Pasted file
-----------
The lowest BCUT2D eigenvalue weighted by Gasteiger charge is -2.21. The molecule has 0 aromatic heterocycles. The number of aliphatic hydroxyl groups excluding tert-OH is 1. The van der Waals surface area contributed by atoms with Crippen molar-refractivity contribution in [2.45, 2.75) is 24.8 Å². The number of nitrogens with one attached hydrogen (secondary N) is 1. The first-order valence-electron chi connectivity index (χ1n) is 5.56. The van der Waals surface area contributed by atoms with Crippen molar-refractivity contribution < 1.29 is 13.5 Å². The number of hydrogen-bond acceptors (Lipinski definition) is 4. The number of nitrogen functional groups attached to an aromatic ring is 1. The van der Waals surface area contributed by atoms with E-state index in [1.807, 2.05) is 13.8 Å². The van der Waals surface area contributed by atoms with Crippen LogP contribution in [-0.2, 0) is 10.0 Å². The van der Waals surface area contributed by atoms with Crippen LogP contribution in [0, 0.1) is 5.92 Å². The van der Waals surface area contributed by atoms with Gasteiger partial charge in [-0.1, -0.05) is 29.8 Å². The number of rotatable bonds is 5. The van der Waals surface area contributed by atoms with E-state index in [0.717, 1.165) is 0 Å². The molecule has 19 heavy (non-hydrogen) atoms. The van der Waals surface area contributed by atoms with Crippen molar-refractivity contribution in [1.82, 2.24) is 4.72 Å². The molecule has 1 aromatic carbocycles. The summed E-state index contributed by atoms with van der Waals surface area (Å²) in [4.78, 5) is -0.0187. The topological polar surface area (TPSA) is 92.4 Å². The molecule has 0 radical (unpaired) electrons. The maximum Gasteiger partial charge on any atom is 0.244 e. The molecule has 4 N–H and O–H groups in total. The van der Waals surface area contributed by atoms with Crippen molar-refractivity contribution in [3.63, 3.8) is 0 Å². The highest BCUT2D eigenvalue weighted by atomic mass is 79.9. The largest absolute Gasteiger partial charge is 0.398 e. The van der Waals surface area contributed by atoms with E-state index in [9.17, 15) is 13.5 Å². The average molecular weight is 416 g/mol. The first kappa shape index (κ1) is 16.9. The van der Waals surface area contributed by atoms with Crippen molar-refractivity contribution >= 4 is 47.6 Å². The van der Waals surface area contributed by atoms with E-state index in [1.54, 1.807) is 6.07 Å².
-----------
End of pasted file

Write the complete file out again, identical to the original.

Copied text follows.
The lowest BCUT2D eigenvalue weighted by Gasteiger charge is -2.21. The molecule has 0 aromatic heterocycles. The number of aliphatic hydroxyl groups excluding tert-OH is 1. The van der Waals surface area contributed by atoms with Crippen molar-refractivity contribution in [2.45, 2.75) is 24.8 Å². The number of nitrogens with one attached hydrogen (secondary N) is 1. The first-order valence-electron chi connectivity index (χ1n) is 5.56. The van der Waals surface area contributed by atoms with Crippen molar-refractivity contribution < 1.29 is 13.5 Å². The number of hydrogen-bond acceptors (Lipinski definition) is 4. The number of nitrogen functional groups attached to an aromatic ring is 1. The van der Waals surface area contributed by atoms with E-state index in [1.807, 2.05) is 13.8 Å². The van der Waals surface area contributed by atoms with Crippen LogP contribution in [-0.2, 0) is 10.0 Å². The van der Waals surface area contributed by atoms with Crippen LogP contribution in [0, 0.1) is 5.92 Å². The van der Waals surface area contributed by atoms with Gasteiger partial charge in [-0.1, -0.05) is 29.8 Å². The number of rotatable bonds is 5. The van der Waals surface area contributed by atoms with E-state index in [0.717, 1.165) is 0 Å². The molecule has 19 heavy (non-hydrogen) atoms. The van der Waals surface area contributed by atoms with Crippen molar-refractivity contribution in [1.82, 2.24) is 4.72 Å². The molecule has 1 aromatic carbocycles. The summed E-state index contributed by atoms with van der Waals surface area (Å²) in [4.78, 5) is -0.0187. The topological polar surface area (TPSA) is 92.4 Å². The molecule has 0 radical (unpaired) electrons. The maximum Gasteiger partial charge on any atom is 0.244 e. The molecule has 4 N–H and O–H groups in total. The van der Waals surface area contributed by atoms with Crippen molar-refractivity contribution in [3.63, 3.8) is 0 Å². The highest BCUT2D eigenvalue weighted by atomic mass is 79.9. The largest absolute Gasteiger partial charge is 0.398 e. The van der Waals surface area contributed by atoms with E-state index in [9.17, 15) is 13.5 Å². The average molecular weight is 416 g/mol. The first kappa shape index (κ1) is 16.9. The van der Waals surface area contributed by atoms with Crippen molar-refractivity contribution >= 4 is 47.6 Å². The van der Waals surface area contributed by atoms with E-state index in [1.54, 1.807) is 6.07 Å².